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Winding Oak's Bookology Magazine

Give me a good mystery

Sum­mer­time is syn­ony­mous with read­ing for me.

My grand­moth­er kept a light blue blan­ket by the back door so I could spread it out under the elm tree and dis­solve into sto­ries. Some­times a lemon­ade, some­times a piece of water­mel­on … but always a book. Some­times a friend would sit next to me absorbed in a sto­ry of their own but most often it was just me, the birds, the sounds of sum­mer, and a hard­cov­er book.

I was remind­ed of that blan­ket under the tree this week­end when we were in Som­er­set, Wis­con­sin. We had to be some­where at 11 am but we were ear­ly. We had brought books with us—of course—and we sat under a tree read­ing.

Eddie Red UndercoverFor me, it was Eddie Red Under­cov­er: Mys­tery on Muse­um Mile. Read­ing mys­ter­ies is a pas­sion and a com­fort for me. This book by Mar­cia Wells, with inte­gral illus­tra­tions by Mar­cos Calo, swept me in and con­nect­ed me to the girl who read dur­ing her sum­mers, as many books as they’d let her check out of the library.

Eddie Red lives in New York City with a dad who’s been down­sized from the library and a moth­er who’s a real estate agent. Although he’s been attend­ing Sen­ate Acad­e­my, a school for gift­ed stu­dents, his family’s finan­cial duress puts him in a state of anx­i­ety over not being able to afford tuition next year. He likes his school but he real­izes he won’t see his best friend, Jon­ah, any­more. Jon­ah is bril­liant but he’s chal­lenged by hyper­ac­tiv­i­ty and a num­ber of med­ical con­di­tions … all of which make him a per­fect side­kick.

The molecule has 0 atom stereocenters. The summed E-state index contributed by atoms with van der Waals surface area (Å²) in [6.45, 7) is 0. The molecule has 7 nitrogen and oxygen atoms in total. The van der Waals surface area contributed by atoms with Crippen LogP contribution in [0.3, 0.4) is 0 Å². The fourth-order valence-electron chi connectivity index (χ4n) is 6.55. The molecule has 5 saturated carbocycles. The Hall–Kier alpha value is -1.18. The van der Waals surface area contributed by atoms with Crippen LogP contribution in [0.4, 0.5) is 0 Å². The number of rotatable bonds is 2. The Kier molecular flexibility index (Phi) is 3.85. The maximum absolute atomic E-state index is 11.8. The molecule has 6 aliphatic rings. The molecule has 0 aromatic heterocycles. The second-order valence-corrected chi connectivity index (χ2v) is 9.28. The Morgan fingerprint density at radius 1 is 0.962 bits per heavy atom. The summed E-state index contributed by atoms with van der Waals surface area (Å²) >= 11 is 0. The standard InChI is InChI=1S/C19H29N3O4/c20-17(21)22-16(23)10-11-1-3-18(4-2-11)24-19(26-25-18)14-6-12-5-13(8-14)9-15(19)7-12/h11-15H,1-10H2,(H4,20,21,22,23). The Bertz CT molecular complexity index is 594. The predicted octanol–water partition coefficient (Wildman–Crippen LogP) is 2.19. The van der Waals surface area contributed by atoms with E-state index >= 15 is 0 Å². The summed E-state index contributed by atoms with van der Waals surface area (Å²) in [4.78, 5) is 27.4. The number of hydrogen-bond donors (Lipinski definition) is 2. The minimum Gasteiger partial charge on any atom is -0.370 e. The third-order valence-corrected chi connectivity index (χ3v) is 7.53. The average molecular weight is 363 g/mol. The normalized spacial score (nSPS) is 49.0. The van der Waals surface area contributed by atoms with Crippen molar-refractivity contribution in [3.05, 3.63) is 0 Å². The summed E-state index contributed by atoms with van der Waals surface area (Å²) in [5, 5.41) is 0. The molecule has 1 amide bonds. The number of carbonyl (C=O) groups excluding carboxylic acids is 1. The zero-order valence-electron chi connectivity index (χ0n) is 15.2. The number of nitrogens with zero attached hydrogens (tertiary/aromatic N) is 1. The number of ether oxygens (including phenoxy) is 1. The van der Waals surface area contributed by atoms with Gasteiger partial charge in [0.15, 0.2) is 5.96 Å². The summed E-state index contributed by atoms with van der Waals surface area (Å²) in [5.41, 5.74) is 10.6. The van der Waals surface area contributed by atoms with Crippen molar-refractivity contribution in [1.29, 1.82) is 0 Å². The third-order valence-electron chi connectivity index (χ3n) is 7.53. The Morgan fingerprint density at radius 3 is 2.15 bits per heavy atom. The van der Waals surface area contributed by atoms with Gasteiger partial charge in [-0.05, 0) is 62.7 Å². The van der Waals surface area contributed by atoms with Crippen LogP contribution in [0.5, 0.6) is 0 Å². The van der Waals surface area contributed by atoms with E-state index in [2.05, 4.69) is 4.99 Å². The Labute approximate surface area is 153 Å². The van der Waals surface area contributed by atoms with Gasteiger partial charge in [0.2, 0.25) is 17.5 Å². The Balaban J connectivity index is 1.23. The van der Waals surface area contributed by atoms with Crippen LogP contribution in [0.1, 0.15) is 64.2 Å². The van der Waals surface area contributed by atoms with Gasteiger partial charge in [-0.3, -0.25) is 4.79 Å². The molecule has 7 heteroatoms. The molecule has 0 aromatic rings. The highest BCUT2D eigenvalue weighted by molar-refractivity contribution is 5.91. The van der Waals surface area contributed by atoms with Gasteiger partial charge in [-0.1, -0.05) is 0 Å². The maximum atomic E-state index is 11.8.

You see, Edmund Lon­nrot, our hero, is a 12-year-old with a pho­to­graph­ic mem­o­ry and a star­tling abil­i­ty to draw detailed, life­like por­traits of peo­ple he has seen recent­ly. When Edmund and his dad are drawn into a dan­ger­ous sit­u­a­tion in an alley, Edmund is lat­er able to draw the crim­i­nals for the police. It turns out these par­tic­u­lar bad guys are part of the Picas­so Gang, inter­na­tion­al­ly-want­ed art thieves. The police hire Edmund as a police sketch artist, code name Eddie Red, to observe the com­ings and goings of peo­ple on Muse­um Mile in NYC, any of whom could be a dis­guised art thief.

Plau­si­bil­i­ty? Well, let’s just say that the phrase “will­ing sus­pen­sion of dis­be­lief” is apro­pos. I was will­ing to over­look the NYPD hir­ing a twelve-year-old for a stake­out as far­fetched  and get com­plete­ly involved in Edmund’s and Jonah’s sto­ry, a chess game of a plot, and Edmund’s like­able sense of humor. The author does a good job of mak­ing Eddie’s tal­ents feel uni­ver­sal­ly adoptable—if only we had a Jon­ah to give us that extra oomph in the mys­tery-solv­ing are­na.

Eddie Red Undercover - Marcos Calo illustratorCalo’s por­traits are a part of the plot, essen­tial to the sto­ry. They’re as full of char­ac­ter as the author’s sto­ry. At the end of the book Eddie Red offers advice on how to draw a por­trait. That’s per­fec­tion because I found myself itch­ing to pick up a pen­cil and draw the peo­ple around me while I was solv­ing the mys­tery along­side Edmund.

It’s an engag­ing sto­ry, per­fect for read­ing any time, but espe­cial­ly sat­is­fy­ing on a sum­mer after­noon.

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